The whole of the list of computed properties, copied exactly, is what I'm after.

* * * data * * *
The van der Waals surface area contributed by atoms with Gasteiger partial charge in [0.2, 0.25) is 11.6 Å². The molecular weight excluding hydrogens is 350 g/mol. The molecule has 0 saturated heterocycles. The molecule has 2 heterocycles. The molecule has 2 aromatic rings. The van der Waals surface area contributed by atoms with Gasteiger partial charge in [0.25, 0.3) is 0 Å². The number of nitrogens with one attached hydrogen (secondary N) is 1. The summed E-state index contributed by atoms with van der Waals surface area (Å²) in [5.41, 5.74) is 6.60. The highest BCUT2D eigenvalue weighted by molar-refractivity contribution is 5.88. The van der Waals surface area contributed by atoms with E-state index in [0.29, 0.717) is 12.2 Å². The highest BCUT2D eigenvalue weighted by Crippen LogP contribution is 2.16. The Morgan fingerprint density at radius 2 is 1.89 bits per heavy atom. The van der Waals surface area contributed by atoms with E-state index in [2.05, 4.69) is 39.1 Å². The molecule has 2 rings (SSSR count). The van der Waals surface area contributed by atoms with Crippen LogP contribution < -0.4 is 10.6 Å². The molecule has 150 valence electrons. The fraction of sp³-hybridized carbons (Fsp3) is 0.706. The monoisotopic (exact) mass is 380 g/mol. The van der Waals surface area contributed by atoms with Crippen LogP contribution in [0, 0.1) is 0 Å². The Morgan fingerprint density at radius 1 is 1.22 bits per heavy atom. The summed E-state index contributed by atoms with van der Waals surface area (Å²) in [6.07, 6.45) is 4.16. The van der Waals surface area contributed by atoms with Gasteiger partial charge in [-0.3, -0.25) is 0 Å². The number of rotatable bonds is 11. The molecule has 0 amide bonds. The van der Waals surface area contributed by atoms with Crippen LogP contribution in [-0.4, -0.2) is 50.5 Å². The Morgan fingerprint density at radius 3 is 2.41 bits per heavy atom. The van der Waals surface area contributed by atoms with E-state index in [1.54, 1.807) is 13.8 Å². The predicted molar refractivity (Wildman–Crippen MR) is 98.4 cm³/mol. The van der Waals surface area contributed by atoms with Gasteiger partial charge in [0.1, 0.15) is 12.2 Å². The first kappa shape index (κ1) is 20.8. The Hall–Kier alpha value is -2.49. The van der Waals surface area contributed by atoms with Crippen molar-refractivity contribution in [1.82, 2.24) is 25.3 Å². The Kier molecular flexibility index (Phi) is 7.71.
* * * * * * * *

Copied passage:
The van der Waals surface area contributed by atoms with Gasteiger partial charge in [0.2, 0.25) is 11.6 Å². The molecular weight excluding hydrogens is 350 g/mol. The molecule has 0 saturated heterocycles. The molecule has 2 heterocycles. The molecule has 2 aromatic rings. The van der Waals surface area contributed by atoms with Gasteiger partial charge in [0.25, 0.3) is 0 Å². The number of nitrogens with one attached hydrogen (secondary N) is 1. The summed E-state index contributed by atoms with van der Waals surface area (Å²) in [5.41, 5.74) is 6.60. The highest BCUT2D eigenvalue weighted by molar-refractivity contribution is 5.88. The van der Waals surface area contributed by atoms with E-state index in [0.29, 0.717) is 12.2 Å². The highest BCUT2D eigenvalue weighted by Crippen LogP contribution is 2.16. The Morgan fingerprint density at radius 2 is 1.89 bits per heavy atom. The van der Waals surface area contributed by atoms with E-state index in [2.05, 4.69) is 39.1 Å². The molecule has 2 rings (SSSR count). The van der Waals surface area contributed by atoms with Crippen LogP contribution < -0.4 is 10.6 Å². The molecule has 150 valence electrons. The fraction of sp³-hybridized carbons (Fsp3) is 0.706. The monoisotopic (exact) mass is 380 g/mol. The van der Waals surface area contributed by atoms with Crippen LogP contribution in [0, 0.1) is 0 Å². The Morgan fingerprint density at radius 1 is 1.22 bits per heavy atom. The summed E-state index contributed by atoms with van der Waals surface area (Å²) in [6.07, 6.45) is 4.16. The van der Waals surface area contributed by atoms with Gasteiger partial charge in [-0.3, -0.25) is 0 Å². The number of rotatable bonds is 11. The molecule has 0 amide bonds. The van der Waals surface area contributed by atoms with Crippen LogP contribution in [-0.4, -0.2) is 50.5 Å². The Morgan fingerprint density at radius 3 is 2.41 bits per heavy atom. The van der Waals surface area contributed by atoms with E-state index in [1.54, 1.807) is 13.8 Å². The predicted molar refractivity (Wildman–Crippen MR) is 98.4 cm³/mol. The van der Waals surface area contributed by atoms with Gasteiger partial charge in [0.1, 0.15) is 12.2 Å². The first kappa shape index (κ1) is 20.8. The Hall–Kier alpha value is -2.49. The van der Waals surface area contributed by atoms with Crippen molar-refractivity contribution in [1.82, 2.24) is 25.3 Å². The Kier molecular flexibility index (Phi) is 7.71.